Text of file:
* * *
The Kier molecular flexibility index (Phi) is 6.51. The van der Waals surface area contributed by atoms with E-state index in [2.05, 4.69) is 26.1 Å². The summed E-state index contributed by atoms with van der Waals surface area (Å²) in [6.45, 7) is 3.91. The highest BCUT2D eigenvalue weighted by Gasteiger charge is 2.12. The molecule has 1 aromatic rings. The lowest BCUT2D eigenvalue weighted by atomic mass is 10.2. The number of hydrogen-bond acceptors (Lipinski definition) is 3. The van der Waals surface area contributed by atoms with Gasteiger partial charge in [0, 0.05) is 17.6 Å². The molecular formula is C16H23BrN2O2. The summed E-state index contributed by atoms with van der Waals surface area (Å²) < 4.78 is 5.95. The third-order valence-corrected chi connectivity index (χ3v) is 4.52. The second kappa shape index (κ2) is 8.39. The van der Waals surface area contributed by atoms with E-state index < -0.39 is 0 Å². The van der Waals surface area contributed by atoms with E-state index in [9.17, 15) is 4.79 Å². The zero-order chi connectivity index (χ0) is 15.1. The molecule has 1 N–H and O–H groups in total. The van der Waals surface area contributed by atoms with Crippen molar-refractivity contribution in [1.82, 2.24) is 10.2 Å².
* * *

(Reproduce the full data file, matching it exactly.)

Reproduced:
The Kier molecular flexibility index (Phi) is 6.51. The van der Waals surface area contributed by atoms with E-state index in [2.05, 4.69) is 26.1 Å². The summed E-state index contributed by atoms with van der Waals surface area (Å²) in [6.45, 7) is 3.91. The highest BCUT2D eigenvalue weighted by Gasteiger charge is 2.12. The molecule has 1 aromatic rings. The lowest BCUT2D eigenvalue weighted by atomic mass is 10.2. The number of hydrogen-bond acceptors (Lipinski definition) is 3. The van der Waals surface area contributed by atoms with Gasteiger partial charge in [0, 0.05) is 17.6 Å². The molecular formula is C16H23BrN2O2. The summed E-state index contributed by atoms with van der Waals surface area (Å²) < 4.78 is 5.95. The third-order valence-corrected chi connectivity index (χ3v) is 4.52. The second kappa shape index (κ2) is 8.39. The van der Waals surface area contributed by atoms with E-state index < -0.39 is 0 Å². The van der Waals surface area contributed by atoms with E-state index in [9.17, 15) is 4.79 Å². The zero-order chi connectivity index (χ0) is 15.1. The molecule has 1 N–H and O–H groups in total. The van der Waals surface area contributed by atoms with Crippen molar-refractivity contribution in [1.82, 2.24) is 10.2 Å².